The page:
A $40 Billion package in "other spending," mainly for the poor and umemployed.

An additional $40 Billion in tax-rebates for low-income and middle-income families.

http://news.yahoo.com/s/nm/20080111/pl_n m/usa_politics_dc

Clinton upstages Republicans with stimulus plan

LOS ANGELES (Reuters) - Democratic presidential contender Hillary Clinton on Friday proposed $70 billion in emergency spending to stave off a possible U.S. election-year recession, upstaging Republican rivals who clashed over the economy but offered few specifics.

The New York senator, who hopes to become the Democratic nominee in the November election, proposed $30 billion to help low-income families hit by the mortgage crisis and $40 billion in other spending, mainly for the poor and unemployed.

The former first lady, trying to build momentum after her narrow New Hampshire primary victory over Illinois Sen. Barack Obama, also urged Congress to prepare an additional $40 billion in tax rebates for low- and middle-income families to be implemented if the initial stimulus fails.

FINALLY someone proposing a recession stimulus that does it from the OTHER SIDE, the trickle-up side of the equation.  The relief would most likely be spent immediately, and therefore would have a much more immediate and powerful effect than the GOP's typical bandaid, tax-relief for wealthy individuals and corporations.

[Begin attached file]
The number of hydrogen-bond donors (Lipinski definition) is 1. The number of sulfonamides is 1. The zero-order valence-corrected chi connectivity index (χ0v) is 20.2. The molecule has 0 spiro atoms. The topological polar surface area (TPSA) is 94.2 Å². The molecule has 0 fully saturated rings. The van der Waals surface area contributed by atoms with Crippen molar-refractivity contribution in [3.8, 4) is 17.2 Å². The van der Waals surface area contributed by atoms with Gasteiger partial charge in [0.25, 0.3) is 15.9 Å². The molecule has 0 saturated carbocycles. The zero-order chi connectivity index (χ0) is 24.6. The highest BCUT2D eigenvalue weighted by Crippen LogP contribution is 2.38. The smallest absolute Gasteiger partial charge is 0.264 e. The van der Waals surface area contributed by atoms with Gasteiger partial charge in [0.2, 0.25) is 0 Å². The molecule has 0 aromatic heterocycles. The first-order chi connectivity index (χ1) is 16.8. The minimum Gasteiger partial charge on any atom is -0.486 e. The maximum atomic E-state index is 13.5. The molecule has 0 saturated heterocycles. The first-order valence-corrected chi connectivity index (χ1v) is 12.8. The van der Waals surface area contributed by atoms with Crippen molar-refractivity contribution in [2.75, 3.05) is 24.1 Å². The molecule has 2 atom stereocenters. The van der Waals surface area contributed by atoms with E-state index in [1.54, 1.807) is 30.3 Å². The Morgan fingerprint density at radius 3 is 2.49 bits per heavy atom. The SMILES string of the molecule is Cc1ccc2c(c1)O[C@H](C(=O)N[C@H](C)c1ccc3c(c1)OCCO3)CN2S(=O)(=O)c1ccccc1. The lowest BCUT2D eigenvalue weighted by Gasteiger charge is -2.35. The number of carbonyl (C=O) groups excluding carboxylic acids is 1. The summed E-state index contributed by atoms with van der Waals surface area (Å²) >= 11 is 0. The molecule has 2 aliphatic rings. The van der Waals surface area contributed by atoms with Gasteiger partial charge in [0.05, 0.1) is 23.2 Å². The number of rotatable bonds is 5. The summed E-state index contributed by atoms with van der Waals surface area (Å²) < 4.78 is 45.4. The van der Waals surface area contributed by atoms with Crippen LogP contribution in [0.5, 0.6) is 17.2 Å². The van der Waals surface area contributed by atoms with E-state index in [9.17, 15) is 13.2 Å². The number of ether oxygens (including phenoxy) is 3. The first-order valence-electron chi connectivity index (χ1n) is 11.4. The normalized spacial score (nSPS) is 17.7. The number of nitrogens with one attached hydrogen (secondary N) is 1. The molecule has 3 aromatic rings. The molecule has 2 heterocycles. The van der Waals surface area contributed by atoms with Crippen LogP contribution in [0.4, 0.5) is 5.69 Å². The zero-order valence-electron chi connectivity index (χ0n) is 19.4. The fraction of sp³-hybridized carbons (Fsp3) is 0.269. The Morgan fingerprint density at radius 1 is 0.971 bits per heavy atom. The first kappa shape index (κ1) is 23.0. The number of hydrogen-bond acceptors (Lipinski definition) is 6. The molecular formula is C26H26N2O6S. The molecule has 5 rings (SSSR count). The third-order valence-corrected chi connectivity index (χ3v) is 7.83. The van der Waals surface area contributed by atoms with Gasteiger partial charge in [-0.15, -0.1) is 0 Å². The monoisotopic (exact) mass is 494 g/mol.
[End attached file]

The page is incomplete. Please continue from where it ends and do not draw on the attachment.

Clinton released her economic proposals amid warnings that a recession is increasingly likely. Federal Reserve Chairman Ben Bernanke hinted at "substantive" interest rate cuts on Thursday and President George W. Bush is considering his own economic stimulus package.

"I don't think we can wait. ... Too many people will be hurt, too many jobs will be lost, too many homes will be foreclosed on," Clinton said, urging the Congress to work with the president to avert a slide toward recession.

The plan immediately came under fire, with a spokesman for Republican presidential candidate Mitt Romney charging the plan increases spending, "ignores innovation and instead grows the size and role of government."

Damn right, we can't wait.  It is time to pass a low-income relief package right now.  People are hurting now, energy costs have gone through the roof, we are on the brink of a recession, and it is felt most dramatically by the poor, low- and lower-middle income earners.

This $110 Billion shot-in-the-arm stimulus is what is needed.  Good work, Hillary.